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Pierpont v. Town of Somerville

Superior Court of Maine, Lincoln

June 13, 2017

WILLARD PIERPONT, Plaintiff
v.
TOWN OF SOMERVILLE, Defendant

          ORDER ON 80B PETITION

          DANIEL I. BILLINGS JUSTICE.

         Plaintiff Willard Pierpont appeals pursuant to Maine Rule of Civil Procedure 8 OB from a decision by the Town of Somerville Board of Appeals. The Court elects to decide the appeal without oral argument. See M.R. Civ. P. 80B(1) (oral argument to be scheduled "[u]nless the court otherwise directs").

         I. BACKGROUND

         Plaintiff is the owner of a parcel of land in the Town of Somerville, Maine (the "Town"). (R. 8:1.) The Town adopted a Land Use Ordinance ("LUO") in 2012. (R. 8:3.)

         At the time the Town adopted the LUO, Plaintiff was engaged in "gravel extraction, gravel processing (power screening) and hauling gravel" on his land. (R. 8:3.) The parties agree that these activities were "grandfathered" as a lawful nonconforming use of Plaintiffs land.[1](Pl.'s Br. 2, 5; Def.'s Br. 1, 2; R. 8:1, 4.)

         On August 7, 2016, the Town's Code Enforcement Officer ("CEO") issued Plaintiff a Notice of Violation/Stop Work Order ("NOV") on the ground that Plaintiff had commenced rock crushing and blasting in violation of the LUO.[2] (R. 8:1.) Plaintiff timely appealed the NOV to the Town's Board of Appeals ("BOA") on the ground that his recent activities were within the scope of his nonconforming use. (R. 3, 8:1.) The CEO submitted a written response to Plaintiffs appeal. (R. 4, 8:2.)

         The BOA held a public hearing on Plaintiffs appeal on October 6 and November 4, 2016. (R. 8:2-3; 10.) Plaintiff, the CEO, and the BOA were each represented by counsel. Plaintiff, the CEO, and members of the public spoke on October 6; Plaintiff and his witness, John Lavin P.E., spoke on November 4. (R. 8:2-3; 10.) On November 17, 2016, the BOA issued Findings of Fact and Conclusions of Law (the "Decision") denying Plaintiffs appeal and affirming the CEO's enforcement decision. (R. 8.) Plaintiff timely filed the pending appeal.

         II. STANDARD OF REVIEW

         When reviewing the decision of a municipal agency pursuant to Maine Rule of Civil Procedure 80B, the Court reviews the decision "for abuse of discretion, errors of law, or findings not supported by the substantial evidence in the record." Wyman v. Town of Phippsburg, 2009 ME 77, ¶ 8, 976 A.2d 985 (internal quotation marks and citation omitted). "Substantial evidence" is evidence that a reasonable mind would accept as sufficient to form a conclusion, even when the evidence would also support a contrary conclusion. Sproul v. Town of Boothbay Harbor, 2000 ME 30, ¶ 8, 746 A.2d 368. The party seeking to vacate the municipal agency's decision bears the burden of persuasion on appeal. Bizier v. Town of Turner, 2011 ME 116, ¶ 8, 32A.3dl048.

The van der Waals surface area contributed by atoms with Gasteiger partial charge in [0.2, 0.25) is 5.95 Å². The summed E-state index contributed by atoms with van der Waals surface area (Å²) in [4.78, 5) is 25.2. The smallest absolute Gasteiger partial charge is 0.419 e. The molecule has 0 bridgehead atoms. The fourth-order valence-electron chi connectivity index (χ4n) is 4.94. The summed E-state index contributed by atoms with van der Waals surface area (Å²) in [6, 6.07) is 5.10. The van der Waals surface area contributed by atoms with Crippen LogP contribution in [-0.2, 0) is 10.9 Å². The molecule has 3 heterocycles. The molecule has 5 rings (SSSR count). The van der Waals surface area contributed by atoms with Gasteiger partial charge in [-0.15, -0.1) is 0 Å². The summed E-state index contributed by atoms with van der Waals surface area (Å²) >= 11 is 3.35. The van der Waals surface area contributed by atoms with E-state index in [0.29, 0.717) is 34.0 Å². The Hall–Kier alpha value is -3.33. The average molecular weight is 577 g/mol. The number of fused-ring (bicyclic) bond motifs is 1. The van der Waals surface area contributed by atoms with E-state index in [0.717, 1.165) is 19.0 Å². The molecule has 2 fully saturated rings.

The interpretation of local ordinances is a question of law that the Court reviews de novo. Rudolph v. Golick, 2010 ME 106, ¶ 8, 8 A.3d 1048. The Court examines ordinances for their plain meaning and construes the terms of the ordinances reasonably "in light of the purposes and objectives of the ordinance and its general structure." Id. ¶ 9. The Court must give the words in the ordinance their "plain and ordinary meaning" and must not construe the ordinance "to create absurd, inconsistent, unreasonable, or illogical results." Duffy v. Town of Berwick, 2013 ME 105, ¶ 23, 82 A.3d 148 (internal quotation marks and citation omitted). If the meaning of an ordinance is clear on its face, the Court looks no further. Rudolph, 2010 ME 106, 9, 8 A.3d 684.

         III. ANALYSIS

         Plaintiff does not deny that he partook in rock crushing and blasting on his land. Instead, Plaintiff argues that rock crushing and blasting fall within the scope of his lawful nonconforming use.

         The BOA "has discretion in determining whether an activity is within the scope of a permitted, nonconforming use." Leake v. Town of Kittery, 2005 ME 65, ¶ 7, 874 A.2d 394 (quoting Henickv. Town of Mechanic Falls, 673 A.2d 1348, 1349 (Me. 1996)). Although "[i]n general, a mere increase in the intensity or volume of business is not an unlawful expansion of a preexisting, nonconforming use, " if a use is new or "of a different character" than the preexisting nonconforming use, it "can be proscribed by a zoning ordinance." Boivin v. Sanford, 588 A.2d 1197, 1199 (Me. 1991). "[A] questioned use may not be grandfathered if it fails to reflect the nature and purpose of the preexisting, nonconforming use, if it is different in quality or character as well as in degree, or if it is different in kind in its effect on the neighborhood where it is located." Id.

         Based on Plaintiffs statements at hearing, the BOA concluded that since the 1990s, Plaintiff "has engaged in gravel extraction, gravel processing (power screening) and hauling gravel" on his land but that "he did not conduct blasting of rock or rock crushing on the Property prior to the adoption of the LUO." (R. 8:3.) Applying the above-stated three part test, the BOA concluded that (1) rock crushing and blasting reflect the "nature and purpose" of Plaintiffs legal nonconforming use because both uses are "extractive"; (2) rock crushing and blasting are different in quality, character, and degree from Plaintiffs legal nonconforming use because "blasting and crushing are active processing methods that are different activities, which were not being conducted before the adoption of the LUO"; and (3) rock crushing and blasting are not different in kind from Plaintiffs legal nonconforming use in effect on the neighborhood because the BOA "received no evidence of such differences." (R. 8:5.) Because it found that rock crushing ...


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